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State-of-the-art design aspects of ballasted rail tracks incorporating particle breakage, fouling, and the benefits of geosynthetic reinforcement

Conference Paper


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Abstract


  • Railways are expected to be the main mode of future transport in Australia, and its large network should provide the essential needs for the quick and safe mobility of both freight and commuters. In spite of recent advances in rail track geotechnology, the optimum choice of ballast for track design is still considered critical because aggregates progressively degrade under heavy cyclic loading. Ballast degradation is influenced by

    various factors, including the amplitude and number of load cycles, particle gradation, confining pressure, and the angularity and fracture strength of individual grains. The relationship between the size of the geogrid aperture and the shear strength of the ballast-geogrid interface was obtained using large scale direct shear tests. The role of ‘Void Contaminant Index’ (VCI) to improve the assessment of fouling compared to other

    mass based indices is discussed. A series of large scale hydraulic conductivity tests were conducted on fouled ballast with varying VCI to establish a relationship between the extent of fouling and associated hydraulic conductivity. The stress-strain behaviour of coal-fouled ballast with and without geogrid reinforcement was studied using a large scale direct shear apparatus. The outcomes of this research are now elucidated in view of industry practices.

Publication Date


  • 2012

Citation


  • Indraratna, B., Nimbalkar, S., Martin, M., Neville, T. & Rujikiatkamjorn, C. (2012). State-of-the-art design aspects of ballasted rail tracks incorporating particle breakage, fouling, and the benefits of geosynthetic reinforcement. In M. Dhanasekar, T. Constable & D. Schonfeld (Eds.), Conference on Railway Engineering (CORE) (pp. 375-384). Australia: The Railway Technical Society of Australia (RTSA).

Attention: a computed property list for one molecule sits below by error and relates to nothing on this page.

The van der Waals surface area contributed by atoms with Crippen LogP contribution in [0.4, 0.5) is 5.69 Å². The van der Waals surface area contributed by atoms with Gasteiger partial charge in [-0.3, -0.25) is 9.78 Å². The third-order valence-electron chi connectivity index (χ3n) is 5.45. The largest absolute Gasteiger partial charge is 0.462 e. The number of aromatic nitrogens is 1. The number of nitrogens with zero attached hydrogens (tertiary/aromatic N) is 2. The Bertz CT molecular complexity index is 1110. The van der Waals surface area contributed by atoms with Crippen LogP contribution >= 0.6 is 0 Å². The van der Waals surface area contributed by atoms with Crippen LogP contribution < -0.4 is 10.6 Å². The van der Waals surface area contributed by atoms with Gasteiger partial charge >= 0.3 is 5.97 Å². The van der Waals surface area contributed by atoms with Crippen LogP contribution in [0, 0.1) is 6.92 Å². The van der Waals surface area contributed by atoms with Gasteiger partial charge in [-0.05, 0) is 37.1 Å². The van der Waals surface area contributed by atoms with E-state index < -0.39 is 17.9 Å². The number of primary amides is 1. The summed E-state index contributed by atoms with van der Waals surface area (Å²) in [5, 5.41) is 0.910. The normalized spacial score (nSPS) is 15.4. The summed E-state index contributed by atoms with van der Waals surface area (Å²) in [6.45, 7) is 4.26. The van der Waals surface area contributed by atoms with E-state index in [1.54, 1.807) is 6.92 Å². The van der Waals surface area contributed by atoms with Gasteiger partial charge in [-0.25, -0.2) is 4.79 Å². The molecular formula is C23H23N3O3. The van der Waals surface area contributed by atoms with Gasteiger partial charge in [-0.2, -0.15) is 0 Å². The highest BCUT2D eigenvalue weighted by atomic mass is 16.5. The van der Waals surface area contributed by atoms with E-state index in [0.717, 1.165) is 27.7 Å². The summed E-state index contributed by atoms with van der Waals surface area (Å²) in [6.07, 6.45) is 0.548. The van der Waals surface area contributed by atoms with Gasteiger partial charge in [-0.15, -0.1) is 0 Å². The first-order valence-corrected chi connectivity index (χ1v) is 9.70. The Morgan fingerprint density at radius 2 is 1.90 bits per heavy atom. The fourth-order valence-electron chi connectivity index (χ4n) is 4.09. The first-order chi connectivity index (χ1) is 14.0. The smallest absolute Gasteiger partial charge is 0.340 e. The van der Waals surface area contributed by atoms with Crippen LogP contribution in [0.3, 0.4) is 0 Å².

Ro Full-text Url


  • http://ro.uow.edu.au/cgi/viewcontent.cgi?article=8182&context=engpapers

Ro Metadata Url


  • http://ro.uow.edu.au/engpapers/5250

Start Page


  • 375

End Page


  • 384

Place Of Publication


  • Australia

Abstract


  • Railways are expected to be the main mode of future transport in Australia, and its large network should provide the essential needs for the quick and safe mobility of both freight and commuters. In spite of recent advances in rail track geotechnology, the optimum choice of ballast for track design is still considered critical because aggregates progressively degrade under heavy cyclic loading. Ballast degradation is influenced by

    various factors, including the amplitude and number of load cycles, particle gradation, confining pressure, and the angularity and fracture strength of individual grains. The relationship between the size of the geogrid aperture and the shear strength of the ballast-geogrid interface was obtained using large scale direct shear tests. The role of ‘Void Contaminant Index’ (VCI) to improve the assessment of fouling compared to other

    mass based indices is discussed. A series of large scale hydraulic conductivity tests were conducted on fouled ballast with varying VCI to establish a relationship between the extent of fouling and associated hydraulic conductivity. The stress-strain behaviour of coal-fouled ballast with and without geogrid reinforcement was studied using a large scale direct shear apparatus. The outcomes of this research are now elucidated in view of industry practices.

Publication Date


  • 2012

Citation


  • Indraratna, B., Nimbalkar, S., Martin, M., Neville, T. & Rujikiatkamjorn, C. (2012). State-of-the-art design aspects of ballasted rail tracks incorporating particle breakage, fouling, and the benefits of geosynthetic reinforcement. In M. Dhanasekar, T. Constable & D. Schonfeld (Eds.), Conference on Railway Engineering (CORE) (pp. 375-384). Australia: The Railway Technical Society of Australia (RTSA).

Ro Full-text Url


  • http://ro.uow.edu.au/cgi/viewcontent.cgi?article=8182&context=engpapers

Ro Metadata Url


  • http://ro.uow.edu.au/engpapers/5250

Start Page


  • 375

End Page


  • 384

Place Of Publication


  • Australia